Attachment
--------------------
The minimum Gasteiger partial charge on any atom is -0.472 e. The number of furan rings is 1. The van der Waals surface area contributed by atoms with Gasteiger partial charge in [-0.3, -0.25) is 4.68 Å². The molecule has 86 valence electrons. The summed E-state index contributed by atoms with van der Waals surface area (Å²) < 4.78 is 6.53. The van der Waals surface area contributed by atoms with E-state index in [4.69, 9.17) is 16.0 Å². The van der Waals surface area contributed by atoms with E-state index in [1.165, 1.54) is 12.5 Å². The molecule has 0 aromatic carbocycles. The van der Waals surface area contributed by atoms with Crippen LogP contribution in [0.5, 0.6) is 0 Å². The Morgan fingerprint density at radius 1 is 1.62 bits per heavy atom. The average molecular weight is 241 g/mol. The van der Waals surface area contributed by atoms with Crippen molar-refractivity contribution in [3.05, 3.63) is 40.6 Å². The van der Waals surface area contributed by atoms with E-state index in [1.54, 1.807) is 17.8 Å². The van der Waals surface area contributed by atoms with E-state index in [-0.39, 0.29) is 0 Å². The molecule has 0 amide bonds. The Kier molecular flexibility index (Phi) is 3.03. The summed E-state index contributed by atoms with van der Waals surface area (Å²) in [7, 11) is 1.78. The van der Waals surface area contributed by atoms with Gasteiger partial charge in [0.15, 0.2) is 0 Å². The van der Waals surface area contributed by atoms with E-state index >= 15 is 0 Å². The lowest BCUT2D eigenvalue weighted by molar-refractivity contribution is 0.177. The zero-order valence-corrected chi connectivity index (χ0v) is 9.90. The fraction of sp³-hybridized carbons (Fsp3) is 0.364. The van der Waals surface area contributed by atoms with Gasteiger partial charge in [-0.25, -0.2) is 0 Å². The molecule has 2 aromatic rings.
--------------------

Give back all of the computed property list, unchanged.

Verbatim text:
The minimum Gasteiger partial charge on any atom is -0.472 e. The number of furan rings is 1. The van der Waals surface area contributed by atoms with Gasteiger partial charge in [-0.3, -0.25) is 4.68 Å². The molecule has 86 valence electrons. The summed E-state index contributed by atoms with van der Waals surface area (Å²) < 4.78 is 6.53. The van der Waals surface area contributed by atoms with E-state index in [4.69, 9.17) is 16.0 Å². The van der Waals surface area contributed by atoms with E-state index in [1.165, 1.54) is 12.5 Å². The molecule has 0 aromatic carbocycles. The van der Waals surface area contributed by atoms with Crippen LogP contribution in [0.5, 0.6) is 0 Å². The Morgan fingerprint density at radius 1 is 1.62 bits per heavy atom. The average molecular weight is 241 g/mol. The van der Waals surface area contributed by atoms with Crippen molar-refractivity contribution in [3.05, 3.63) is 40.6 Å². The van der Waals surface area contributed by atoms with E-state index in [1.54, 1.807) is 17.8 Å². The van der Waals surface area contributed by atoms with E-state index in [-0.39, 0.29) is 0 Å². The molecule has 0 amide bonds. The Kier molecular flexibility index (Phi) is 3.03. The summed E-state index contributed by atoms with van der Waals surface area (Å²) in [7, 11) is 1.78. The van der Waals surface area contributed by atoms with Gasteiger partial charge in [0.15, 0.2) is 0 Å². The van der Waals surface area contributed by atoms with E-state index >= 15 is 0 Å². The lowest BCUT2D eigenvalue weighted by molar-refractivity contribution is 0.177. The zero-order valence-corrected chi connectivity index (χ0v) is 9.90. The fraction of sp³-hybridized carbons (Fsp3) is 0.364. The van der Waals surface area contributed by atoms with Gasteiger partial charge in [-0.25, -0.2) is 0 Å². The molecule has 2 aromatic rings.